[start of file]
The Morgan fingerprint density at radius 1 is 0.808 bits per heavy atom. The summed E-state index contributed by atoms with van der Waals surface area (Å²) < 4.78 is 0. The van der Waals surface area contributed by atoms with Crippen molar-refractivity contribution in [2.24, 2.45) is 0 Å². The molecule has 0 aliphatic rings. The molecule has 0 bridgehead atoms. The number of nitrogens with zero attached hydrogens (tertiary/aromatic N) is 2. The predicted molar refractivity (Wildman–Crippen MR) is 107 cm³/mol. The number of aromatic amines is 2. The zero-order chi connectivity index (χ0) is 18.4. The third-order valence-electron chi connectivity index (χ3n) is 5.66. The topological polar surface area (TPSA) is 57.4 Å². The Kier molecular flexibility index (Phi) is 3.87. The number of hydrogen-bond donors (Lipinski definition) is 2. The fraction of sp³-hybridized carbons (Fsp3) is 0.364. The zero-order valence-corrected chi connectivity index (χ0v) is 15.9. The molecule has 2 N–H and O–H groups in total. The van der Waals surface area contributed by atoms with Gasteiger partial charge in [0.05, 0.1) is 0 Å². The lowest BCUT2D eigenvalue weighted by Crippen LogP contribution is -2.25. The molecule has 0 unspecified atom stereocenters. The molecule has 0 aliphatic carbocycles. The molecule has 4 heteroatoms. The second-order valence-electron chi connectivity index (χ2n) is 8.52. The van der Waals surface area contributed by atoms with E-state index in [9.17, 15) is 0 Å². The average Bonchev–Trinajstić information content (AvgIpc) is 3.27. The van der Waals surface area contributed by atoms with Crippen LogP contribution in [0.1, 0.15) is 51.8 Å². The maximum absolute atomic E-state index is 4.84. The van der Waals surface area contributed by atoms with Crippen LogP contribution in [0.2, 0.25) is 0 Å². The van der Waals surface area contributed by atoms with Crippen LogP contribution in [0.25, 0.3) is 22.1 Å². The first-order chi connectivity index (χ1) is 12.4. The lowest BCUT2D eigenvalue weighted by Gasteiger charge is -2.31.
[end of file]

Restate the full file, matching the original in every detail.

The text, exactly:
The Morgan fingerprint density at radius 1 is 0.808 bits per heavy atom. The summed E-state index contributed by atoms with van der Waals surface area (Å²) < 4.78 is 0. The van der Waals surface area contributed by atoms with Crippen molar-refractivity contribution in [2.24, 2.45) is 0 Å². The molecule has 0 aliphatic rings. The molecule has 0 bridgehead atoms. The number of nitrogens with zero attached hydrogens (tertiary/aromatic N) is 2. The predicted molar refractivity (Wildman–Crippen MR) is 107 cm³/mol. The number of aromatic amines is 2. The zero-order chi connectivity index (χ0) is 18.4. The third-order valence-electron chi connectivity index (χ3n) is 5.66. The topological polar surface area (TPSA) is 57.4 Å². The Kier molecular flexibility index (Phi) is 3.87. The number of hydrogen-bond donors (Lipinski definition) is 2. The fraction of sp³-hybridized carbons (Fsp3) is 0.364. The zero-order valence-corrected chi connectivity index (χ0v) is 15.9. The molecule has 2 N–H and O–H groups in total. The van der Waals surface area contributed by atoms with Gasteiger partial charge in [0.05, 0.1) is 0 Å². The lowest BCUT2D eigenvalue weighted by Crippen LogP contribution is -2.25. The molecule has 0 unspecified atom stereocenters. The molecule has 0 aliphatic carbocycles. The molecule has 4 heteroatoms. The second-order valence-electron chi connectivity index (χ2n) is 8.52. The van der Waals surface area contributed by atoms with E-state index in [9.17, 15) is 0 Å². The average Bonchev–Trinajstić information content (AvgIpc) is 3.27. The van der Waals surface area contributed by atoms with Crippen LogP contribution in [0.1, 0.15) is 51.8 Å². The maximum absolute atomic E-state index is 4.84. The van der Waals surface area contributed by atoms with Crippen LogP contribution in [0.2, 0.25) is 0 Å². The van der Waals surface area contributed by atoms with Crippen LogP contribution in [0.25, 0.3) is 22.1 Å². The first-order chi connectivity index (χ1) is 12.4. The lowest BCUT2D eigenvalue weighted by Gasteiger charge is -2.31.